This 25-Year-Old German Convertible Is Still Somewhat Affordable

With each passing calendar year, car enthusiasts enjoy a fresh crop of newly minted “classics.” Given that the general criteria for a classic car are its age, we’re beginning to witness cars from the ’90s skyrocket in price. Not only is this happening with just exotics but everyday economy cars as well.

However, as with every generation of classic cars, more than a few slip under the radar of your average car collector. This allows the regular folks to own a classic car at a steeply discounted price. Take the Mercedes-Benz R129 SL class, for instance.

Once seen as Mercedes’ flagship car, the R129 SL featured some mind-blowing technology. Combined with the creamy smooth V8 MB always delivers and you have a recipe for success.. Commanding a value of $30,000-$40,000 overseas, these hardtop convertibles can be had for as low as $5,000 stateside — and for good reason.

So when automotive YouTubers, The Fast Lane Car, decided to host a series to determine the best convertible sports car of the ’90s, the obvious first choice is the Benz pictured above.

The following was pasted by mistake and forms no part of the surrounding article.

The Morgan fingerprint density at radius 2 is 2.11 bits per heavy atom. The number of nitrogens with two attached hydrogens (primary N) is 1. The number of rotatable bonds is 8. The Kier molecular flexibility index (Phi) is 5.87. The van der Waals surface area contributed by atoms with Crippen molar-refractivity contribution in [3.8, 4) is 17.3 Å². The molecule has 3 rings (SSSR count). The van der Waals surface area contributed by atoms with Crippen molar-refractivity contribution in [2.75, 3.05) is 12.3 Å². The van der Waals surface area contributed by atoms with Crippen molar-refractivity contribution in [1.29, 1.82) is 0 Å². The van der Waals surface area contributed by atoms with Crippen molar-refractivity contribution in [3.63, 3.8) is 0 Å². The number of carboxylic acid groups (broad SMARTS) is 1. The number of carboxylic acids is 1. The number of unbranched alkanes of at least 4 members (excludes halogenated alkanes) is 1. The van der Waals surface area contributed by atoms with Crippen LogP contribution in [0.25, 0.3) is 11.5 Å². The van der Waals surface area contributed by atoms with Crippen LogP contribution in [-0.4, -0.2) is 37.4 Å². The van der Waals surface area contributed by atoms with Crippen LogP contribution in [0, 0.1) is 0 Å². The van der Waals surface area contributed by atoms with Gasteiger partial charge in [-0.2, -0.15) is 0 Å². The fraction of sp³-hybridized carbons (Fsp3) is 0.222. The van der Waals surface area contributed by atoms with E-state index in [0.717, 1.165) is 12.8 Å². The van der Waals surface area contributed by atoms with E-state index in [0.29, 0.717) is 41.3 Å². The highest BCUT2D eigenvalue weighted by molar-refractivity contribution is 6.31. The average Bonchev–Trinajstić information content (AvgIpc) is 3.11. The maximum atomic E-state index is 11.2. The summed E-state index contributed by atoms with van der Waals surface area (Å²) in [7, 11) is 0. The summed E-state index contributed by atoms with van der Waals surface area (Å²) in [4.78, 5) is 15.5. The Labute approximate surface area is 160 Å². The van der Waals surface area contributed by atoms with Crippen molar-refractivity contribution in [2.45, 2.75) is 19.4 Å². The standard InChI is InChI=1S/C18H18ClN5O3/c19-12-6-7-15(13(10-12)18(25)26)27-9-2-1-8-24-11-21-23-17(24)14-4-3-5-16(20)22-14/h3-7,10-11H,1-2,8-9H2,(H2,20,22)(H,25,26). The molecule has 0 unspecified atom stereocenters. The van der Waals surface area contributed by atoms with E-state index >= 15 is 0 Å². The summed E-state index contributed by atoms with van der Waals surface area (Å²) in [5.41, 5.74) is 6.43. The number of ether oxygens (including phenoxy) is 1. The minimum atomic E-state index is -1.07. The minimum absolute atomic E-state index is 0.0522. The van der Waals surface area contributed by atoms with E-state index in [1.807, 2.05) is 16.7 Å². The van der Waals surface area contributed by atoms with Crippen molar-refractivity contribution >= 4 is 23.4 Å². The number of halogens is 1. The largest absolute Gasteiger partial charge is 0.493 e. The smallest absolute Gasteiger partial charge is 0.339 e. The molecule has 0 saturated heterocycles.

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There’s No Such Thing As A Cheap German Convertible

Producing over 200,000 examples, the R129 isn’t particularly hard to find. Chances are your local Craigslist page is currently hosting a couple for sale. However, curiosity got the better of TFL after the owner claims his red 1992 500 SL never came with the factory soft top.

With that in mind, it wouldn’t make much sense that someone in the middle of Colorado owns the classic Mercedes without a soft top. Interest, this perks their curiosity. The guys at TFL pile into a brand new GLE 53 AMG and set out to buy their idea of ​​the perfect ’90s German convertible.

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On The Hook For A $9,000 Repair Bill

Logically speaking, chances are the MB does contain a soft top, but the idea of ​​a $9,000 repair bill can be daunting for most. This is even scarier when realizing the owner wants $10,000 for his example.

Luckily for TFL, they quickly discover the soft top hidden away relatively underneath the hard top and in decent shape.

Avoiding catastrophe in the form of a near five-figure repair bill, the guys quickly discover the radio is inoperable after years of inputting the incorrect pin, thus locking the owner out of the radio. Years before smartphones were even a thought and Mercedes managed to lock out many owners for incorrect pin usage.

After an entire two days of leaving the radio on, it finally allowed the guys to input the password. Besides an issue with the motors in the seat, this 25-year-old German convertible was turned out to be a decent purchase.